Before the Feb. 12 start of the Vancouver Games, PEOPLE caught up with the 27-year-old short-track speedskater, who revealed these five fun facts:
He Has a Shoe 'Thing': "I have a lot of shoes," Ohno says. "I have a weird, weird, obsessive amount of shoes. I just ordered three more pairs the other day. It's not only athletic shoes. I've got shoes I haven't worn, and I bought them three months ago, and they are just sitting in the box. It's bad. It's a problem. The first step is admitting it, and I just did!"
He Has a Potato Sponsor: Aside from the big names you'd expect to back an athlete like Ohno, companies like AT&T, Nestlé Crunch, Coca-Cola and Vick's DayQuil/NyQuil are in the mix, as are regional companies from the Pacific Northwest like Alaska Airlines and the Washington Potato Commission. Explains the Seattle native, "My entire career, I have always been searching for local support."
He Can Probably Out-Eat You: The 5'8" Ohno says, "Right now, because I am so focused on retaining a certain body weight and getting so lean and getting the right body composition, I'm really pretty restricted on what I am eating. But when it comes down to it and if we go out to dinner and I really want to eat and enjoy it, I don't think there are many guys around the world who are around my height and weight who can eat the amount of food I can. That's a challenge!"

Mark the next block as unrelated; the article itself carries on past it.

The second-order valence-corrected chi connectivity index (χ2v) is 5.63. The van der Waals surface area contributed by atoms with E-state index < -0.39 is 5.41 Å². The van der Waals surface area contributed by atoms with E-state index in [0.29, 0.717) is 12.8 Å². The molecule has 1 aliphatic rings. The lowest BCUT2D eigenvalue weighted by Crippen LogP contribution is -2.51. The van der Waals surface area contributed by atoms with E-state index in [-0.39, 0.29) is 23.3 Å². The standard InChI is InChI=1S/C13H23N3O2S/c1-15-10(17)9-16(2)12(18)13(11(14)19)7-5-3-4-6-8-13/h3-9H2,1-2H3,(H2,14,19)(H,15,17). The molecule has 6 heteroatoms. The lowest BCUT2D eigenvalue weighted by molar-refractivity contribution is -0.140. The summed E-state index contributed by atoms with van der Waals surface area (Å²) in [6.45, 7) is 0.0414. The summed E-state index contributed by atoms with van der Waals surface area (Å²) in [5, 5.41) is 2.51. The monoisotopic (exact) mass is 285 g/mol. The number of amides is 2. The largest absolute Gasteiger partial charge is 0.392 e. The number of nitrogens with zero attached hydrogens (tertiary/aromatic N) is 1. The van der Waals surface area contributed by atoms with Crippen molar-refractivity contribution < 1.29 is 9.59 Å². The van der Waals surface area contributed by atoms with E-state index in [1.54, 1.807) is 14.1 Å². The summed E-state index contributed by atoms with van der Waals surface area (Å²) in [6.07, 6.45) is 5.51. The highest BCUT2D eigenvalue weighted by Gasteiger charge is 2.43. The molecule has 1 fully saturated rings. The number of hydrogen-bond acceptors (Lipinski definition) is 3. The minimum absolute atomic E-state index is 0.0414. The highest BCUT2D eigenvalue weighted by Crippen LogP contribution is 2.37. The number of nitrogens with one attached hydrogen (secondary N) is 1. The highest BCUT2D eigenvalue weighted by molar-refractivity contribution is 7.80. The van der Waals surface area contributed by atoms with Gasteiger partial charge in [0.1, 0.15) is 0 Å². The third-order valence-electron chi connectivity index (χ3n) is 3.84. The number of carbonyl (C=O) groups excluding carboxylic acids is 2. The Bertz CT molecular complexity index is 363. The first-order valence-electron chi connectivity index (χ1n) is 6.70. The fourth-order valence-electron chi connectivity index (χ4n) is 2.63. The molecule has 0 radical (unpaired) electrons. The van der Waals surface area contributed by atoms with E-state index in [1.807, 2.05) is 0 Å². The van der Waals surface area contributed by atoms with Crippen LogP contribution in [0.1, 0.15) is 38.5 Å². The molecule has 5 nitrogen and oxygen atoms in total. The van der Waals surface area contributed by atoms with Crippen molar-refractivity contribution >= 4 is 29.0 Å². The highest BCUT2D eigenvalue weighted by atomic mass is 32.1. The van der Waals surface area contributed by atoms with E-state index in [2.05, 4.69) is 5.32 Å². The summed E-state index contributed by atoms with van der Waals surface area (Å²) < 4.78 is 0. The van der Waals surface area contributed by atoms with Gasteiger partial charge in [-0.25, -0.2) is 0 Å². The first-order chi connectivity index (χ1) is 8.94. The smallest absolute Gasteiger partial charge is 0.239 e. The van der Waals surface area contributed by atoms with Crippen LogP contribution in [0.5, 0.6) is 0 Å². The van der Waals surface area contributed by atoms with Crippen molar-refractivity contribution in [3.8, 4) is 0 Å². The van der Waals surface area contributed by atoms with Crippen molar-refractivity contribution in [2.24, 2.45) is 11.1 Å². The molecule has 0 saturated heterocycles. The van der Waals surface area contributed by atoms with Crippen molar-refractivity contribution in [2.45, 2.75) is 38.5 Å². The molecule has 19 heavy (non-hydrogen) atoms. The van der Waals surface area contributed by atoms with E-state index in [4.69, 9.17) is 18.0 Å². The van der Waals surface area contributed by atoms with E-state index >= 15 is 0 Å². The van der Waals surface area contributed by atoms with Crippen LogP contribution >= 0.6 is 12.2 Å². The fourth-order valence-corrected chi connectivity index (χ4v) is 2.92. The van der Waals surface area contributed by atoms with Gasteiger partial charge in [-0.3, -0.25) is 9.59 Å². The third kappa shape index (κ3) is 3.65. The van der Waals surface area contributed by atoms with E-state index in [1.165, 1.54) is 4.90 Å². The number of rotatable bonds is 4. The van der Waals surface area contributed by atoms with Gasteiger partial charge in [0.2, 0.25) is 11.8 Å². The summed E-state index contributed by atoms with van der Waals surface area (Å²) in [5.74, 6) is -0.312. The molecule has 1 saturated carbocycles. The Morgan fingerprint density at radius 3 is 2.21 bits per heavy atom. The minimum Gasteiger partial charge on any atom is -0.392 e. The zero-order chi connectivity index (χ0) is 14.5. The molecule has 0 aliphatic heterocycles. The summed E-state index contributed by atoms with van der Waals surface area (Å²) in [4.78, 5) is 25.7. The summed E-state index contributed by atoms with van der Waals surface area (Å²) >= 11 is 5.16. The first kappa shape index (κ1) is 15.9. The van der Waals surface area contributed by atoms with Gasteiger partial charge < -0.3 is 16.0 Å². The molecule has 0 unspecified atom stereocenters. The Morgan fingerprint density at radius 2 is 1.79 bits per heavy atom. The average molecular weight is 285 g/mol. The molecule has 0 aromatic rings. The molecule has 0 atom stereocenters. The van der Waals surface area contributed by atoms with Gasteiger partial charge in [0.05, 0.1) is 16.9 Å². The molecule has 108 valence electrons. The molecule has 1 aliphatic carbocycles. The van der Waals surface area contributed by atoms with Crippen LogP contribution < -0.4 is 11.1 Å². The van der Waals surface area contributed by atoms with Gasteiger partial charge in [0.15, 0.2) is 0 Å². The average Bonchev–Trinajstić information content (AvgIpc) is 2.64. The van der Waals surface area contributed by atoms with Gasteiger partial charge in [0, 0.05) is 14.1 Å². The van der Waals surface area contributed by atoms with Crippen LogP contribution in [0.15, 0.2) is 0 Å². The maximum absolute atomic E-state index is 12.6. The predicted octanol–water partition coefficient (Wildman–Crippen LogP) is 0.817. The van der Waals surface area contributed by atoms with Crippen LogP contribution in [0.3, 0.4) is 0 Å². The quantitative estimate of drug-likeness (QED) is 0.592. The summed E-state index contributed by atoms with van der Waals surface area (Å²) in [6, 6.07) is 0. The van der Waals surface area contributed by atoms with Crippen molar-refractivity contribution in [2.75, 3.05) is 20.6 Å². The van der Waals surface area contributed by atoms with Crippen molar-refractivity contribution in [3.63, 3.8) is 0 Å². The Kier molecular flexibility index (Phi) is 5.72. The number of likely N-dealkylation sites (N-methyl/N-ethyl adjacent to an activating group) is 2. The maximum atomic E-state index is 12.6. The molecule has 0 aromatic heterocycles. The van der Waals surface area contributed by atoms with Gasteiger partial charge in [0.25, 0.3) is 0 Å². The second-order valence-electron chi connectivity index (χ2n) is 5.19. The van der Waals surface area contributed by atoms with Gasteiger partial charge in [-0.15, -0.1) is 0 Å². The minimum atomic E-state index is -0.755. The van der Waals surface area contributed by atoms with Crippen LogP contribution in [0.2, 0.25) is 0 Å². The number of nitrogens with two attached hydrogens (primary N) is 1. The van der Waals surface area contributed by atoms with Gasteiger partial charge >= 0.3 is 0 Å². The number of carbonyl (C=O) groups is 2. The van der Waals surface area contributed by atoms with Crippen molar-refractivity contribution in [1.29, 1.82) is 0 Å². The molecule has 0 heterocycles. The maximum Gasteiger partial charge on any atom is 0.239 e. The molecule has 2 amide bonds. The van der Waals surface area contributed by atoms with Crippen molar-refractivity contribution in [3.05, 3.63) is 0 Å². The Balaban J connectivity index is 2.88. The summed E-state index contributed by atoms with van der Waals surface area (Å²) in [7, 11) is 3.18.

He Loves to Tweet as Much as He Loves to Eat: Under his handle @ApoloOhno, "I try to stay as active as I can on Twitter, just so I can speak my mind more than anything," he says. "In terms of during the Games, obviously when I'm probably at the Olympic arena, my phone is going to go into shutoff mode, and I'll taper off a little bit more and more, but I would like to share the experience with many people who can't be in Vancouver. I kind of want to show people what it's about from my perspective."
He's Going for a Golden Legacy: With two more medals, Ohno will take Bonnie Blair's place as the most-decorated U.S. winter Olympic athlete. "I am human, so I know how hard it is to win a single medal, let alone make an Olympic team," he says. "I'm very optimistic about my chances of doing very well. Although the Olympics Games is going to be the show, I know that in two years from now when I look back, I'm going to be remembering the times when I was training, not so much whether I stood on the podium or not, and hopefully those memories I can share with millions of people in the world and hopefully I can set a good example for them to pursue their dreams as well."
Read more about Apolo in this week's PEOPLE, on newsstands Friday